Regardless of the size of your sweeping company, risk transfer controls are an important part of any sweeping contractor's risk management program.
When understood and used properly, insurance and its various forms protects sweeping contractors by insuring them against risks associated with their work. Just as importantly proper insurance assigns risk where it belongs and prevents others from transferring their risk to you.
Does this sound familiar?
You put together a bid package, obtain a certificate of insurance to be attached to the bid, which you submit and hope for the best. Then you are successful and win the bid. Good for you! You go to work, providing the sweeping service as specified in the contract. Upon completing the job you hopefully have maintained the almighty, ever-shrinking profit margin. After all, isn't that why entrepreneurs put everything on the line?
Now for the surprise! The job is complete, you made a profit, and you're on to conducting other business. Months pass and you receive a summons and complaint in the mail. Upon review, you are outraged that it involves an incident that you believe has nothing to do with the scope of work you were contracted to perform. You forward the claim to your insurance carrier under protest, with the belief that they should not award the claimant any damages.
You are deposed on the case, spending even more of your valuable time, and after all is said and done, you find that your insurance company settled the case and compensated the claimant. You know this action will undoubtedly have a negative impact on your insurance loss information, which could make it more difficult for your sweeping company to obtain the most competitive insurance pricing.
Unfortunately this scenario is commonplace in today's hurried business environment where in order to compete, a lot of things — important things — get overlooked.
What you need to know
But before you can tackle the best ways to protect yourself and your business, you need to understand just what these insurance documents mean. Only then can you know how best to implement them into your sweeping contracts without jeopardizing your ability to compete and/or impeding your insurance.
What is a Certificate of Insurance? This is a form issued by the contractor's insurance company (or its agent) which lists the coverage(s), expiration date(s), and limits. The certificate may also describe special endorsements — such as additional insured(s), waiver of subrogation, hold harmless, and/or special notice of cancellation endorsements — that have been added to the policy.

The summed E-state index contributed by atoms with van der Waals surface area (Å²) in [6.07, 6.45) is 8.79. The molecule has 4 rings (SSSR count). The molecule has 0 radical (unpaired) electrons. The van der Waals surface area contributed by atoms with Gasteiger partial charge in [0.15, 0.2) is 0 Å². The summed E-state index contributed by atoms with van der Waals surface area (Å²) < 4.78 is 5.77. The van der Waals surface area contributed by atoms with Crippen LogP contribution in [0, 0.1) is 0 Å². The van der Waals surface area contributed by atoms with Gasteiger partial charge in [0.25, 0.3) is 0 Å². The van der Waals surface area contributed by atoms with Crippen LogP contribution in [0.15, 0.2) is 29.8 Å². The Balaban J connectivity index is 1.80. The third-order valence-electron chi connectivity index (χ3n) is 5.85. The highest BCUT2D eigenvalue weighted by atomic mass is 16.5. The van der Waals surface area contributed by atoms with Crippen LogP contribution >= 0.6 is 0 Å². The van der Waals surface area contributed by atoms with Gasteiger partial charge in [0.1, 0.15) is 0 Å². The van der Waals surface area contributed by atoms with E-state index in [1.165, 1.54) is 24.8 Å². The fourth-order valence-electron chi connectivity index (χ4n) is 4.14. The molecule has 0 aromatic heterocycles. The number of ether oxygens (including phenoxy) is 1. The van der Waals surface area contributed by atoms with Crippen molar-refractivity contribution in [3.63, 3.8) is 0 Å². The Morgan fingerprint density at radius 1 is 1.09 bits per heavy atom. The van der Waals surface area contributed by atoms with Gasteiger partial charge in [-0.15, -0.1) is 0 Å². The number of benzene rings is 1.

Certificates of insurance do not alter the terms or conditions of the policies it describes. If a certificate misstates a key point, or lists a coverage that doesn't exist, the policy's actual terms are the ones that will prevail.
What is a Hold Harmless Agreement? Also referred to as Indemnity Agreements, hold harmless agreements are non-insurance contractual agreements used to transfer risk from one party to another. They are often incorporated into construction contracts, service job contracts, purchase order agreements, lease agreements, and consulting agreements. There are three basic types of Hold Harmless Agreements:
- Limited: Party A holds Party B harmless, but only for the sole negligence of Party A, or for Party A's portion of concurrent negligence.
- Intermediate: Party A holds Party B harmless for negligent actions of Party A, and for Party B's portion of concurrent negligence. However, Party A does not hold Party B harmless for Party B's own sole negligence.
- Broad: Party A holds Party B harmless up to and including situations in which Party B is solely negligent.
What is a Waiver of Subrogation? A waiver of subrogation takes away a contractor's right to sue the owner or the general contractor in certain (or all) circumstances. If a sweeping contractor waives it's right to sue, that also affects the contractor's insurer because the contractor's insurer could have used that right to seek recovery from the negligent party for insurance claims paid to or for the sweeping contractor.